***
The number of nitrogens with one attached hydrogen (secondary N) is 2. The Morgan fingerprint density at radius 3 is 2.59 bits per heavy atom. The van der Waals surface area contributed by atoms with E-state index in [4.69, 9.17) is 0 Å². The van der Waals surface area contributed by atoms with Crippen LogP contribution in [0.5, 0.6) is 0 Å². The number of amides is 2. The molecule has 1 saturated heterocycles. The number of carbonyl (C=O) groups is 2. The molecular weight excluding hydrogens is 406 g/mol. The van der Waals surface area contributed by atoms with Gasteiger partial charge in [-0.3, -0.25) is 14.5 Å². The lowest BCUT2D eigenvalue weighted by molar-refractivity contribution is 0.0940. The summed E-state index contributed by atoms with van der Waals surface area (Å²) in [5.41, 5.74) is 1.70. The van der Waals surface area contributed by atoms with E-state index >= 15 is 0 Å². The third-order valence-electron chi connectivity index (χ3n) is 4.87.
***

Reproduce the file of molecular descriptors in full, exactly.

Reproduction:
The number of nitrogens with one attached hydrogen (secondary N) is 2. The Morgan fingerprint density at radius 3 is 2.59 bits per heavy atom. The van der Waals surface area contributed by atoms with E-state index in [4.69, 9.17) is 0 Å². The van der Waals surface area contributed by atoms with Crippen LogP contribution in [0.5, 0.6) is 0 Å². The number of amides is 2. The molecule has 1 saturated heterocycles. The number of carbonyl (C=O) groups is 2. The molecular weight excluding hydrogens is 406 g/mol. The van der Waals surface area contributed by atoms with Gasteiger partial charge in [-0.3, -0.25) is 14.5 Å². The lowest BCUT2D eigenvalue weighted by molar-refractivity contribution is 0.0940. The summed E-state index contributed by atoms with van der Waals surface area (Å²) in [5.41, 5.74) is 1.70. The van der Waals surface area contributed by atoms with E-state index >= 15 is 0 Å². The third-order valence-electron chi connectivity index (χ3n) is 4.87.